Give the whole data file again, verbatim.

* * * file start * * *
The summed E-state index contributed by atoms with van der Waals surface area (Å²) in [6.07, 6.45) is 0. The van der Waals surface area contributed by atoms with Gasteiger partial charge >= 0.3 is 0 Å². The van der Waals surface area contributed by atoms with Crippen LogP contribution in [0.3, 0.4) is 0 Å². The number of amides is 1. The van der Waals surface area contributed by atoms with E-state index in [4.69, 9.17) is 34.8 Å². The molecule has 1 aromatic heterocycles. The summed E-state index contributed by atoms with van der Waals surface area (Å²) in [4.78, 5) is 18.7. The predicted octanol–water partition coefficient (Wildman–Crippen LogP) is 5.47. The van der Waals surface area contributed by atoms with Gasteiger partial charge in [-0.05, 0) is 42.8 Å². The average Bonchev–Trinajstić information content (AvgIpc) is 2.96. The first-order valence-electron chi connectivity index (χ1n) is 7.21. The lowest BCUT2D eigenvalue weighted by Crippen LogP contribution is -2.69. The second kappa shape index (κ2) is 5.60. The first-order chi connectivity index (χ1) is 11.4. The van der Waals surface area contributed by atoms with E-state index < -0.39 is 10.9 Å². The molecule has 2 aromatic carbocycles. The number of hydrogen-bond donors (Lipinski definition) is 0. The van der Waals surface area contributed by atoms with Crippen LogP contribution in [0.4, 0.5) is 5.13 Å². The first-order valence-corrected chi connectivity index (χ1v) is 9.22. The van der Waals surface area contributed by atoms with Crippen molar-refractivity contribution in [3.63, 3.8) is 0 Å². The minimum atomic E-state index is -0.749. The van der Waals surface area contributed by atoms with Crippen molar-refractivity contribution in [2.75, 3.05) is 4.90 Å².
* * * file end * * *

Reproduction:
The summed E-state index contributed by atoms with van der Waals surface area (Å²) in [6.07, 6.45) is 0. The van der Waals surface area contributed by atoms with Gasteiger partial charge >= 0.3 is 0 Å². The van der Waals surface area contributed by atoms with Crippen LogP contribution in [0.3, 0.4) is 0 Å². The number of amides is 1. The van der Waals surface area contributed by atoms with E-state index in [4.69, 9.17) is 34.8 Å². The molecule has 1 aromatic heterocycles. The summed E-state index contributed by atoms with van der Waals surface area (Å²) in [4.78, 5) is 18.7. The predicted octanol–water partition coefficient (Wildman–Crippen LogP) is 5.47. The van der Waals surface area contributed by atoms with Gasteiger partial charge in [-0.05, 0) is 42.8 Å². The average Bonchev–Trinajstić information content (AvgIpc) is 2.96. The first-order valence-electron chi connectivity index (χ1n) is 7.21. The lowest BCUT2D eigenvalue weighted by Crippen LogP contribution is -2.69. The second kappa shape index (κ2) is 5.60. The first-order chi connectivity index (χ1) is 11.4. The van der Waals surface area contributed by atoms with E-state index < -0.39 is 10.9 Å². The molecule has 2 aromatic carbocycles. The number of hydrogen-bond donors (Lipinski definition) is 0. The van der Waals surface area contributed by atoms with Crippen LogP contribution in [0.4, 0.5) is 5.13 Å². The first-order valence-corrected chi connectivity index (χ1v) is 9.22. The van der Waals surface area contributed by atoms with Crippen molar-refractivity contribution in [3.63, 3.8) is 0 Å². The minimum atomic E-state index is -0.749. The van der Waals surface area contributed by atoms with Crippen molar-refractivity contribution in [2.75, 3.05) is 4.90 Å².